The Llŷn Peninsula

February 28, 2023
Tim Coysh

The Llŷn Peninsula – A Holiday Destination

On our Coastal Holidays website with regards to the Llŷn Peninsula, you can find holiday rentals and cabins on the Llŷn Peninsula. The Llŷn Peninsula is a stunning location for a holiday in the North of Wales, with wonderful beaches, charming towns, stunning scenery, and its own microclimate all within easy reach of Snowdonia’s mountains.

Find holiday cottages in Criccieth, Abersoch, and holidays in Aberdaron, Pwllheli, and Nefyn, among many other locations all over Llŷn. Or perhaps you prefer a B&B on the Llŷn Peninsula that’s your preferred holiday accommodation of choice.

Sand beaches abounded along the Llŷn Peninsula’s shoreline, including the well-known Whistling Sands beach, which is close to Aberdaron. You can find protected coves, rocky headlands, and expansive bays along the Llŷn Coastal Path, all of which are havens for wildlife from grey seals to nesting puffins, also keep a keen eye out for the wild goats on the Yr Eifl hills, they have been there for thousands of years and have some magnificent horns.

Also known as the Llŷn Peninsula, it is an area of Outstanding Natural Beauty that reaches out far into the Irish sea from the very northwest of mainland Wales. Because of this, the gulf stream has an effect on its climate, warming both land and sea temperatures.

Morfa Nefyn beach, view of the beach from the cliff

Towns and Villages on the Llŷn Peninsula

The Village of Abersoch

A hamlet located in the Llanengan neighbourhood of Gwynedd, Wales. At the southern end of the A499, on the east-facing south shore of the Llŷn Peninsula, it is a well-known coastal seaside resort with about 800 residents.

Abersoch is well known for its excellent beaches, sailing waterways, and scenic surroundings. It is a popular destination for many tourists, and many of them come back year after year. A very well-liked village seaside resort, particularly with beach lovers and watersports fans, is located on the Llŷn Peninsula in North Wales.

The majority of the population speaks Welsh, which only serves to enhance Abersoch’s allure.

Abersoch offers a wide variety of eateries, bars, and stores.

A must-do is taking a boat from Abersoch to St Tudwal’s Islands, where you’ll likely run into the local seal community.

Abersoch is a well-known yachting destination with activities all year long, but summertime events are especially popular. The Abersoch region offers an 18-hole golf course, horseback riding, other aquatic sports, and breathtaking walks.


Criccieth is a town and community in the Welsh region of Gwynedd’s Eifionydd region, located on the southern shores of the Llŷn Peninsula. The village is located 17 miles south of Caernarfon, 9 miles east of Pwllheli, and 5 miles west of Porthmadog with a population of around 1800 residents.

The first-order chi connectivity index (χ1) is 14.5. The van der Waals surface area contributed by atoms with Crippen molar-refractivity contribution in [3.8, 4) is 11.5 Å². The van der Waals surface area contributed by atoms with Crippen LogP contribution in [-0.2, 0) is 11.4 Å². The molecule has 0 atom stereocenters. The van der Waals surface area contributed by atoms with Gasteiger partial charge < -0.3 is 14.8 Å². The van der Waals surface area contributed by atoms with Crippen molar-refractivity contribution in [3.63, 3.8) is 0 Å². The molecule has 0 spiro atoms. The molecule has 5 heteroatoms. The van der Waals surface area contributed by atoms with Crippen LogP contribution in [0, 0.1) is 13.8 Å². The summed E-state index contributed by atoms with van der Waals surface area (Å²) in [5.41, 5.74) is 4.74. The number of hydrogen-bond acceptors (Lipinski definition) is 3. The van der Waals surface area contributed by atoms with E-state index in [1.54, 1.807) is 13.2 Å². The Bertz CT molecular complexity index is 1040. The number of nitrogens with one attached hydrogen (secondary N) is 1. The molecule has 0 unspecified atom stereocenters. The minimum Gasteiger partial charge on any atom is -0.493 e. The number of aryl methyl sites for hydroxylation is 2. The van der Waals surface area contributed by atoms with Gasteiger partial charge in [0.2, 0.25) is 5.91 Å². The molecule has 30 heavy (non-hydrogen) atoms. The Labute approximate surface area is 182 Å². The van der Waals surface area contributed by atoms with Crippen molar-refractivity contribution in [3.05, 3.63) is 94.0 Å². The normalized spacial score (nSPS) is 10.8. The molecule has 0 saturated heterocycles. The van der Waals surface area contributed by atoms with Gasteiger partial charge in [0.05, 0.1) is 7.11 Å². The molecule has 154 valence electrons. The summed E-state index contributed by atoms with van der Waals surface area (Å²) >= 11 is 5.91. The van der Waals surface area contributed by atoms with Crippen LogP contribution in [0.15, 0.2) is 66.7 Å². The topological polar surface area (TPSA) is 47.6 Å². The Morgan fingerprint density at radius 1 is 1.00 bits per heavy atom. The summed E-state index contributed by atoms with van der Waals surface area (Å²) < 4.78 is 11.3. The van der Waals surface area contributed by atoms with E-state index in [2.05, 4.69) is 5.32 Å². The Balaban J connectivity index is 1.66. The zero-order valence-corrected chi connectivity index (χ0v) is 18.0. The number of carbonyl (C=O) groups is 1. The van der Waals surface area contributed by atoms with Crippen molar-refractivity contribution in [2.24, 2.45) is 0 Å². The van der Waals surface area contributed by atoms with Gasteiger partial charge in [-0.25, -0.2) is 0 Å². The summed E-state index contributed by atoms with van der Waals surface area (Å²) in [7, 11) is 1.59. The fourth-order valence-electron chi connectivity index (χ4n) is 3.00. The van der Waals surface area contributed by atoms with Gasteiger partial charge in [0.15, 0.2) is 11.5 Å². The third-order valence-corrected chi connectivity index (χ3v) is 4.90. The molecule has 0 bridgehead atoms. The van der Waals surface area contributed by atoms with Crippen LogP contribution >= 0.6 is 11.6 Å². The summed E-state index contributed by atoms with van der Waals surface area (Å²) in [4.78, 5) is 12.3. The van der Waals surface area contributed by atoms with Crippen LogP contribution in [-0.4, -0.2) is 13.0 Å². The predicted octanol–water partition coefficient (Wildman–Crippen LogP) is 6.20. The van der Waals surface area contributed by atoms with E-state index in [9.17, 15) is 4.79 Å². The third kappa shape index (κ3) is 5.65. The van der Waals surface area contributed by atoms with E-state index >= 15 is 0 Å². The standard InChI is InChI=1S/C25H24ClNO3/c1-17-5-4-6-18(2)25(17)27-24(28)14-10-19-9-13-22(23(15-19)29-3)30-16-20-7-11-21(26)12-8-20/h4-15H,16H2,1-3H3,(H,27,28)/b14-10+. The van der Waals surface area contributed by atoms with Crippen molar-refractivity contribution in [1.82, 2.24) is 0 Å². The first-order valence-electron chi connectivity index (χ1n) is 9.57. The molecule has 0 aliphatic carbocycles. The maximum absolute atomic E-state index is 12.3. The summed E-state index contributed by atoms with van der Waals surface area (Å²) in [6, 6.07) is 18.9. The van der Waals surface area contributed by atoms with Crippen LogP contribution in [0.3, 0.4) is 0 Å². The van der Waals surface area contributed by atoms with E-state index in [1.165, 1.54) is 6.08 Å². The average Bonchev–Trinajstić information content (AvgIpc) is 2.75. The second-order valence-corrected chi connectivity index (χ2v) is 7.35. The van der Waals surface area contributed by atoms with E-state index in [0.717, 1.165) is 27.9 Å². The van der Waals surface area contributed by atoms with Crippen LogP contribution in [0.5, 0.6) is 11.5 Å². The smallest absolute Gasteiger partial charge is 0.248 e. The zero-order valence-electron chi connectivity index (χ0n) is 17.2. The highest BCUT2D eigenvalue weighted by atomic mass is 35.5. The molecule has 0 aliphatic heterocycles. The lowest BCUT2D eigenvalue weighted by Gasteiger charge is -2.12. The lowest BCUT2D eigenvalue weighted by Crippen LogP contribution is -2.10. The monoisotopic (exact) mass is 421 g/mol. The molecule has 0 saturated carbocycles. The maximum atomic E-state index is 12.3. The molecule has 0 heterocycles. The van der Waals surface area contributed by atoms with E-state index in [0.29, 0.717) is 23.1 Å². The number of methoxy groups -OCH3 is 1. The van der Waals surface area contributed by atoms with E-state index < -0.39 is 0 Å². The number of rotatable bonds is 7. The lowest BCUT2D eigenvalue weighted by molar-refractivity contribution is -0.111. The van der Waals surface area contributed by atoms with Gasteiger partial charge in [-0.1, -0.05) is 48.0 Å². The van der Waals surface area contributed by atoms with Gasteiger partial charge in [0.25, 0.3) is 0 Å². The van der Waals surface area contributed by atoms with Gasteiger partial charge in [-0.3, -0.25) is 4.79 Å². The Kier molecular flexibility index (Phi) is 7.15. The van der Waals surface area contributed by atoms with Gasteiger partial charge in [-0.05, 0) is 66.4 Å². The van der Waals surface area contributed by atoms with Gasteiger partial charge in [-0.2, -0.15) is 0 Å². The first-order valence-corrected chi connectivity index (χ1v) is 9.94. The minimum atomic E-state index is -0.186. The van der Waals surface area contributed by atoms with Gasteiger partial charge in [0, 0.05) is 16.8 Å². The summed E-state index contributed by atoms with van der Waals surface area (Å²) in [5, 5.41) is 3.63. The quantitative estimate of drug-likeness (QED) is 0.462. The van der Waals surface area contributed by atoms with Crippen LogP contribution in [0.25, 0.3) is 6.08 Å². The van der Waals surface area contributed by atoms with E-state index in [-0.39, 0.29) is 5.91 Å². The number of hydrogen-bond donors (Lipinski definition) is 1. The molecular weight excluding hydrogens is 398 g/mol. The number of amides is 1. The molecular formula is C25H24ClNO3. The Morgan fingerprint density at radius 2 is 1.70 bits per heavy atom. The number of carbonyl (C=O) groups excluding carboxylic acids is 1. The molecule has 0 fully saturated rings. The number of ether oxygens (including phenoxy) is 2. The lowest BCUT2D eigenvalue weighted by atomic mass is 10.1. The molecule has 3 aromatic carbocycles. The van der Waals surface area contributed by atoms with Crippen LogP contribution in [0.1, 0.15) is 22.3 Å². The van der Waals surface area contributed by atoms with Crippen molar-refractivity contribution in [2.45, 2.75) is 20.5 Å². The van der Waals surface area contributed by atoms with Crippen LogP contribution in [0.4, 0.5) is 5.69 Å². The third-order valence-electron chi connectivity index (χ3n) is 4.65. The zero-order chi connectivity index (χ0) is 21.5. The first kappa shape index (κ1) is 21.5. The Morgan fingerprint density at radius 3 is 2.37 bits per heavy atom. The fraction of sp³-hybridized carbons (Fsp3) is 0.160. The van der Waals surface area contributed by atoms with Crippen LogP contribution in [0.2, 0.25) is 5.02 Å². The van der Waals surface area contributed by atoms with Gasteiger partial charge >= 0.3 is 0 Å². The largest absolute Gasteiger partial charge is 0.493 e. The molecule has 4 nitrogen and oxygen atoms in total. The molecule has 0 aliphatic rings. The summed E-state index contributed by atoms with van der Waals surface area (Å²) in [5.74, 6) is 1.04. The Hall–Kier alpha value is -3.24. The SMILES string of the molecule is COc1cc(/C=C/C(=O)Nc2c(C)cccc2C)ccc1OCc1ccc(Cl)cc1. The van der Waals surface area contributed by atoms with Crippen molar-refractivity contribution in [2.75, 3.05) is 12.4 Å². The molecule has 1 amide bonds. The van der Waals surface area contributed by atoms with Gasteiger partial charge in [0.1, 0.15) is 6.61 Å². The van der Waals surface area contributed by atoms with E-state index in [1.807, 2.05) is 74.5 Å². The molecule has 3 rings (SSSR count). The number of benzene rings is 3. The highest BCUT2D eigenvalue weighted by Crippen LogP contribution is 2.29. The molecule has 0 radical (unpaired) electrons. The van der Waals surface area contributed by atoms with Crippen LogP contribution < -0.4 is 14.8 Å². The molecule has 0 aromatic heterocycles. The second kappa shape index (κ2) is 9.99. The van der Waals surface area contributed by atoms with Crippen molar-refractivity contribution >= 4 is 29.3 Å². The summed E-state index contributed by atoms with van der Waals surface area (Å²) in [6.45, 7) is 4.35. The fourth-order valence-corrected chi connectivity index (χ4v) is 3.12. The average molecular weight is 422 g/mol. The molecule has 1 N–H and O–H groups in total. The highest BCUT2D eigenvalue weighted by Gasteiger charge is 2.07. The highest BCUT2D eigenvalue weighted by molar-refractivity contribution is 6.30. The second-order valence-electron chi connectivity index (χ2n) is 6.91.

Criccieth is fabulously located to enjoy its own beauty and the nearby attractions throughout the Peninsula and in neighbouring Snowdonia. The area is awash with majestic Castles, beautiful walks, spectacular mountains, and even warm sandy beaches.

There are 2 beaches on either side of the Criccieth Castle. They are a mix of sand and pebble – and on the east beach, there’s rock pools to explore at low tide.

Criccieth Castle on the Llyn Peninsula North Coast of Wales UK

Criccieth Castle

Being perched so tall and regally atop a rocky promontory that juts dramatically out into Tremadog Bay, the Welsh castle at Criccieth is a magnificent site to witness. But over time, the site has also generated debate. Regarding which parts of the fortress are from which construction eras, there is a mixture of Welsh and English remains. Was the initial stronghold the inner or outer Bailey? The massive twin-towered gatehouse, the most recognisable and imposing aspect of the fortress, was it constructed by the Welsh or the English? And was the intriguing Engine Tower near the gatehouse built by the Welsh or the English to serve as a potent base of death?

When you are on holiday here, the Criccieth castle is well worth a visit and can’t be missed as it towers over the town of Criccieth.


Pwllheli is the unofficial capital of Llŷn and the perfect base for exploring the wonderful beaches, mountains and sites of the Peninsula.

Pwllheli is the area’s traditional market town and offers a variety of small individual shops and services. Wednesday is market day in Pwllheli and the bustling town plays host to one of the largest open-air markets in the country.

Twnti Seafood Restaurant – This well-known restaurant, housed in a former barn, is known for its superb seafood and its welcoming atmosphere.

Pwllheli Sailing ClubFounded in 1958, an event planner for yachting and dinghy sailing on a national and international level

Abersoch Sailing  – RYA accredited school, provides instruction and hires for adults and children

Bardsey Island Boat –  Take a journey to Bardsey Island to venture beyond the tip of Llŷn. They will take you on a fast, contemporary boat trip along the path taken by the early pilgrims, where you’ll see an amazing variety of seabirds, seals, and porpoises in breathtaking scenery.

Nefyn Golf Club For spectacular golf and views. The course comprises 27 holes, with great views of the sea from every tee; nine holes are played on the world-famous “Point”.






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